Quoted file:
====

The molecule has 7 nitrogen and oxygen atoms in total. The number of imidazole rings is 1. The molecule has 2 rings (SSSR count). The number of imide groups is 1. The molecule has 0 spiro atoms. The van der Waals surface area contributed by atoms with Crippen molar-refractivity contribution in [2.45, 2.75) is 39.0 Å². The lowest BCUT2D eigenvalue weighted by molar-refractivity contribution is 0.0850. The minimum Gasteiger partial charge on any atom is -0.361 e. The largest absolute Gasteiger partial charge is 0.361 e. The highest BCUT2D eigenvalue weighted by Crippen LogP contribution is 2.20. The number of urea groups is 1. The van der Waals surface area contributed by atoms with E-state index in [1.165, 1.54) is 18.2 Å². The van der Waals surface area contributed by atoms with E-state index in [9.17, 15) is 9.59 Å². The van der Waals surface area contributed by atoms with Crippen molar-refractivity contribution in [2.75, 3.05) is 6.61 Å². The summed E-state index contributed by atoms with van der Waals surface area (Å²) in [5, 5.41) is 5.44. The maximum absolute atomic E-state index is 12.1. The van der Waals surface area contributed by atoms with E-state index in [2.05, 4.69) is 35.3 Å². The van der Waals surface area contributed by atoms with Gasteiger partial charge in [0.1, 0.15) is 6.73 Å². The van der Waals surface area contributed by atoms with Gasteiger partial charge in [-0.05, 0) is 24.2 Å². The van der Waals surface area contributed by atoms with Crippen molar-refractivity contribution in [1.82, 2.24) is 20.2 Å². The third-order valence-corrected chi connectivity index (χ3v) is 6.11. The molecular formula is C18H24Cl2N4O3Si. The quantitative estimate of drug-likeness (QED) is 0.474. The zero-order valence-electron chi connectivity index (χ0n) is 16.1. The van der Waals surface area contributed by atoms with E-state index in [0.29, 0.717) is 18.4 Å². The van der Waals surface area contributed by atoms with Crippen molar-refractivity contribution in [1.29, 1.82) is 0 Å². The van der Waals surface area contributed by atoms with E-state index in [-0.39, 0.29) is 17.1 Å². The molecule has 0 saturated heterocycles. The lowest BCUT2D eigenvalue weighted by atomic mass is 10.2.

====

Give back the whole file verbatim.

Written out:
The molecule has 7 nitrogen and oxygen atoms in total. The number of imidazole rings is 1. The molecule has 2 rings (SSSR count). The number of imide groups is 1. The molecule has 0 spiro atoms. The van der Waals surface area contributed by atoms with Crippen molar-refractivity contribution in [2.45, 2.75) is 39.0 Å². The lowest BCUT2D eigenvalue weighted by molar-refractivity contribution is 0.0850. The minimum Gasteiger partial charge on any atom is -0.361 e. The largest absolute Gasteiger partial charge is 0.361 e. The highest BCUT2D eigenvalue weighted by Crippen LogP contribution is 2.20. The number of urea groups is 1. The van der Waals surface area contributed by atoms with E-state index in [1.165, 1.54) is 18.2 Å². The van der Waals surface area contributed by atoms with E-state index in [9.17, 15) is 9.59 Å². The van der Waals surface area contributed by atoms with Crippen molar-refractivity contribution in [2.75, 3.05) is 6.61 Å². The summed E-state index contributed by atoms with van der Waals surface area (Å²) in [5, 5.41) is 5.44. The maximum absolute atomic E-state index is 12.1. The van der Waals surface area contributed by atoms with E-state index in [2.05, 4.69) is 35.3 Å². The van der Waals surface area contributed by atoms with Gasteiger partial charge in [0.1, 0.15) is 6.73 Å². The van der Waals surface area contributed by atoms with Gasteiger partial charge in [-0.05, 0) is 24.2 Å². The van der Waals surface area contributed by atoms with Crippen molar-refractivity contribution in [1.82, 2.24) is 20.2 Å². The third-order valence-corrected chi connectivity index (χ3v) is 6.11. The molecular formula is C18H24Cl2N4O3Si. The quantitative estimate of drug-likeness (QED) is 0.474. The zero-order valence-electron chi connectivity index (χ0n) is 16.1. The van der Waals surface area contributed by atoms with E-state index in [0.29, 0.717) is 18.4 Å². The van der Waals surface area contributed by atoms with Crippen molar-refractivity contribution in [1.29, 1.82) is 0 Å². The van der Waals surface area contributed by atoms with E-state index in [-0.39, 0.29) is 17.1 Å². The molecule has 0 saturated heterocycles. The lowest BCUT2D eigenvalue weighted by atomic mass is 10.2.